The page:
Now, perhaps this would leave the public in a position where they would be motivated to succeed by their own efforts.  Perhaps it would allow new companies and new ideas to emerge.  Perhaps it would result in better food safety and would allow prices to return to something more in keeping with true supply and demand.

But, are they seriously saying that nothing else would step in to fill the void of a reduced government?  Therein lays the flaw in the argument.  We have powerful, multinational corporations which are more than capable of fulfilling many of the actions that the state currently fulfills.  And, in many parts of the United States, the removal of the state would probably prompt at least some of these companies to take on more of these duties.  Google has gotten into the business of providing electricity, a role normally done by states.  I'm not saying that this is a bad thing, I'm just saying that they already do some of the job of the state, and with a shrinking state, they would probably do more.  Additionally, throughout the United States, there are many other organizations which already do some of the stuff which people normally associate with state action.  Some of this is governmental agencies using Twitter and other forms of crowd-sourcing to provide disaster coordination.  Again, not necessarily fact, this is the kind of private action I think we need more of.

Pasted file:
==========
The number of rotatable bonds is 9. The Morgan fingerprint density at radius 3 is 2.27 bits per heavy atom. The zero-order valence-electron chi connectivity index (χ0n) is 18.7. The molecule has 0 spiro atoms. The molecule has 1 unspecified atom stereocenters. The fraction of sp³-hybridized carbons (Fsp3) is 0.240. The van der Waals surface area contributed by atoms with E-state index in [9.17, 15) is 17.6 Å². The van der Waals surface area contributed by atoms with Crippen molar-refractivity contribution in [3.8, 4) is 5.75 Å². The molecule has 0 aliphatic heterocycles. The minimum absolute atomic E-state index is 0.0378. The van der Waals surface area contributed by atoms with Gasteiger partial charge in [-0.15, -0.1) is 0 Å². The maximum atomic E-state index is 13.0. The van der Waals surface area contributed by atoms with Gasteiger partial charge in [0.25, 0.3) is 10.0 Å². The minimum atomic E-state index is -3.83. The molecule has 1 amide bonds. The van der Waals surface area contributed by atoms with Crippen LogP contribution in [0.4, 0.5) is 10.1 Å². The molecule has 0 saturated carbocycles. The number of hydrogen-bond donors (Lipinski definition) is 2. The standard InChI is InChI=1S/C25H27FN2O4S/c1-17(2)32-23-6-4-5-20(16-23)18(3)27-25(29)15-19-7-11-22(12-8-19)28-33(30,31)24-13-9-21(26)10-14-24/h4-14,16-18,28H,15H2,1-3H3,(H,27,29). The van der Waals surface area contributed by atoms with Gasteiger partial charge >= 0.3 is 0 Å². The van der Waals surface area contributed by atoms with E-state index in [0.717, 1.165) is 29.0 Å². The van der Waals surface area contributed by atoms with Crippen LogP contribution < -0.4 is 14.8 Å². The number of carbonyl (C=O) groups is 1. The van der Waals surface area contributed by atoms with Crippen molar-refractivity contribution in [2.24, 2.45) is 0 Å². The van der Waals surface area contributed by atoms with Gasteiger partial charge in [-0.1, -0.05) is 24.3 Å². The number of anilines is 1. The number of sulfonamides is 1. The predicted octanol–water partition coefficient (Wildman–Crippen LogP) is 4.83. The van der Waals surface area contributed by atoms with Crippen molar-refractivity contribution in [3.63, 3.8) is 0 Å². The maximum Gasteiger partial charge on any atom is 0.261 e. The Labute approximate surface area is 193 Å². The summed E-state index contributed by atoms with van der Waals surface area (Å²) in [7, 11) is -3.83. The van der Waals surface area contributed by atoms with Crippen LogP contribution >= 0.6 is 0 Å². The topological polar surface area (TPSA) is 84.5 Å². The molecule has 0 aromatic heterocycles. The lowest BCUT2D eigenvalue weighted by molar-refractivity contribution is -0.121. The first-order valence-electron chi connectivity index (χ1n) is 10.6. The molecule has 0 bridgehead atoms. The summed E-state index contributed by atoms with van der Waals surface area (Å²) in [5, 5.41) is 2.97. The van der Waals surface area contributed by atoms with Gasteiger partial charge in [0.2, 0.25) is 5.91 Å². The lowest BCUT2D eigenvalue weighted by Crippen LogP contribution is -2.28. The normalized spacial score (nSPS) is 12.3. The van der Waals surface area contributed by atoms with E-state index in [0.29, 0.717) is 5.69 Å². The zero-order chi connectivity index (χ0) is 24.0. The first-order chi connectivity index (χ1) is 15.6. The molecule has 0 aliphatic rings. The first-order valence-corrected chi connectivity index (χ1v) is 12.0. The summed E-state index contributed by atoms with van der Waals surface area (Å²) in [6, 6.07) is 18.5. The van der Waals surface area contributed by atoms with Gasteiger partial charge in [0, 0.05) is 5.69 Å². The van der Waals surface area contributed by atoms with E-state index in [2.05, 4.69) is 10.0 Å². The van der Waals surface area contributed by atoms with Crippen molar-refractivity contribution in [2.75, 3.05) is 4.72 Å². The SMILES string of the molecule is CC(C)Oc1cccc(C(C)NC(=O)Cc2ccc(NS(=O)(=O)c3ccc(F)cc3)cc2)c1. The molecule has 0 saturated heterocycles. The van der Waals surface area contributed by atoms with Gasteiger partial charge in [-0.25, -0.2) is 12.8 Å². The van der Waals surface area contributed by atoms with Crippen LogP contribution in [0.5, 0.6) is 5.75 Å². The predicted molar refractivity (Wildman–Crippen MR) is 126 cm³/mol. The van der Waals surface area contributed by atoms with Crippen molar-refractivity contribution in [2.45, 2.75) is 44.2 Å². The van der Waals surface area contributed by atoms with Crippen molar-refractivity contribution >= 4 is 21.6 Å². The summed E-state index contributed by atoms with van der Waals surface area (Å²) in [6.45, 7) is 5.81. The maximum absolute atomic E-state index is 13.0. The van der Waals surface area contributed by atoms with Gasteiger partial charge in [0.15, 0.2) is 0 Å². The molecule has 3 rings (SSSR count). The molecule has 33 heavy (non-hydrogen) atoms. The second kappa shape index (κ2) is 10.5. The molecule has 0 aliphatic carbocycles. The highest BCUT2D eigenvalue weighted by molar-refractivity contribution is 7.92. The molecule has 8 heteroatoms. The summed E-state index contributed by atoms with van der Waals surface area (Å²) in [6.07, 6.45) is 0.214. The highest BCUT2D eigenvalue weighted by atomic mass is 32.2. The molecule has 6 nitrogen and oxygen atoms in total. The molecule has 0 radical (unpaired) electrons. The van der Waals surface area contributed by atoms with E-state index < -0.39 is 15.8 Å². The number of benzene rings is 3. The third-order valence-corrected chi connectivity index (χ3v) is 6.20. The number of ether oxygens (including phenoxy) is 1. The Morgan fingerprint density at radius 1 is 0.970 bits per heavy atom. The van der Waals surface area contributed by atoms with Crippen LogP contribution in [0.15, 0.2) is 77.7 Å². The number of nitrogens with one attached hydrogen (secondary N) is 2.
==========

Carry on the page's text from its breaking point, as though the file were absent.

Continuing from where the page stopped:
Another example are the private schools, and private hospitals.  I know the U.S is somewhat unique in this regard and that for them this is very normal, but again these are public goods.  These are services required by the population as a whole. They go beyond the simple market mechanism that consumer goods go by.  The same could be said for private prisons and social services provided by churches.  All of these go into areas that are normally associated with governmental actions.